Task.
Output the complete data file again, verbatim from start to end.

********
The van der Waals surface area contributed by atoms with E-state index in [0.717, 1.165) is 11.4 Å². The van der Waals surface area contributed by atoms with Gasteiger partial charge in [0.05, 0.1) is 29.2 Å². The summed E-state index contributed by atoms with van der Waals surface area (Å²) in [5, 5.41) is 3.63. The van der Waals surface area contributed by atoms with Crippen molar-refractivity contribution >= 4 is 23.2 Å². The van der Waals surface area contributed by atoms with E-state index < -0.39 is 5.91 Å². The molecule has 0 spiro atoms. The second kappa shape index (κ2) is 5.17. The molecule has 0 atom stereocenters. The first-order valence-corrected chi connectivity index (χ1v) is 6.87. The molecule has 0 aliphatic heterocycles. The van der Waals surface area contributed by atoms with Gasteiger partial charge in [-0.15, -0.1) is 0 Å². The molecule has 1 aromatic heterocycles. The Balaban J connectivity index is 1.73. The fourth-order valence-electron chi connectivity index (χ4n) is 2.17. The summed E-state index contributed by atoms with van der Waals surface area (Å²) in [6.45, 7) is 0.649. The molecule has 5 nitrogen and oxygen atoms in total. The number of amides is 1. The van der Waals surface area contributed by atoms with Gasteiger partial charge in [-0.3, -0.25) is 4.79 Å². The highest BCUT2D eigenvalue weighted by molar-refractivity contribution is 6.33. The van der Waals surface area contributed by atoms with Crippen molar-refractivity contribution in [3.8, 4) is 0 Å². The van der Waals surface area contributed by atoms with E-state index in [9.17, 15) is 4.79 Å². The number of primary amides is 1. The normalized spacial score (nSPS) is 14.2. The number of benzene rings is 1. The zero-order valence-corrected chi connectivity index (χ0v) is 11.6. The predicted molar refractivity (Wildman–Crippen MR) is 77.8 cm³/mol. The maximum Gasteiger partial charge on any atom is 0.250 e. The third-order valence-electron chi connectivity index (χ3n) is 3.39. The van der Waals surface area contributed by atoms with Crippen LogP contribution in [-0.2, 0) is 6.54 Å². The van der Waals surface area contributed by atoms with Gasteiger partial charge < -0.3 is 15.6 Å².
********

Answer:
The van der Waals surface area contributed by atoms with E-state index in [0.717, 1.165) is 11.4 Å². The van der Waals surface area contributed by atoms with Gasteiger partial charge in [0.05, 0.1) is 29.2 Å². The summed E-state index contributed by atoms with van der Waals surface area (Å²) in [5, 5.41) is 3.63. The van der Waals surface area contributed by atoms with Crippen molar-refractivity contribution >= 4 is 23.2 Å². The van der Waals surface area contributed by atoms with E-state index < -0.39 is 5.91 Å². The molecule has 0 spiro atoms. The second kappa shape index (κ2) is 5.17. The molecule has 0 atom stereocenters. The first-order valence-corrected chi connectivity index (χ1v) is 6.87. The molecule has 0 aliphatic heterocycles. The van der Waals surface area contributed by atoms with Gasteiger partial charge in [-0.15, -0.1) is 0 Å². The molecule has 1 aromatic heterocycles. The Balaban J connectivity index is 1.73. The fourth-order valence-electron chi connectivity index (χ4n) is 2.17. The summed E-state index contributed by atoms with van der Waals surface area (Å²) in [6.45, 7) is 0.649. The molecule has 5 nitrogen and oxygen atoms in total. The number of amides is 1. The van der Waals surface area contributed by atoms with Gasteiger partial charge in [-0.3, -0.25) is 4.79 Å². The highest BCUT2D eigenvalue weighted by molar-refractivity contribution is 6.33. The van der Waals surface area contributed by atoms with Crippen molar-refractivity contribution in [3.8, 4) is 0 Å². The van der Waals surface area contributed by atoms with E-state index in [9.17, 15) is 4.79 Å². The number of primary amides is 1. The normalized spacial score (nSPS) is 14.2. The number of benzene rings is 1. The zero-order valence-corrected chi connectivity index (χ0v) is 11.6. The predicted molar refractivity (Wildman–Crippen MR) is 77.8 cm³/mol. The maximum Gasteiger partial charge on any atom is 0.250 e. The third-order valence-electron chi connectivity index (χ3n) is 3.39. The van der Waals surface area contributed by atoms with Crippen LogP contribution in [-0.2, 0) is 6.54 Å². The van der Waals surface area contributed by atoms with Gasteiger partial charge < -0.3 is 15.6 Å².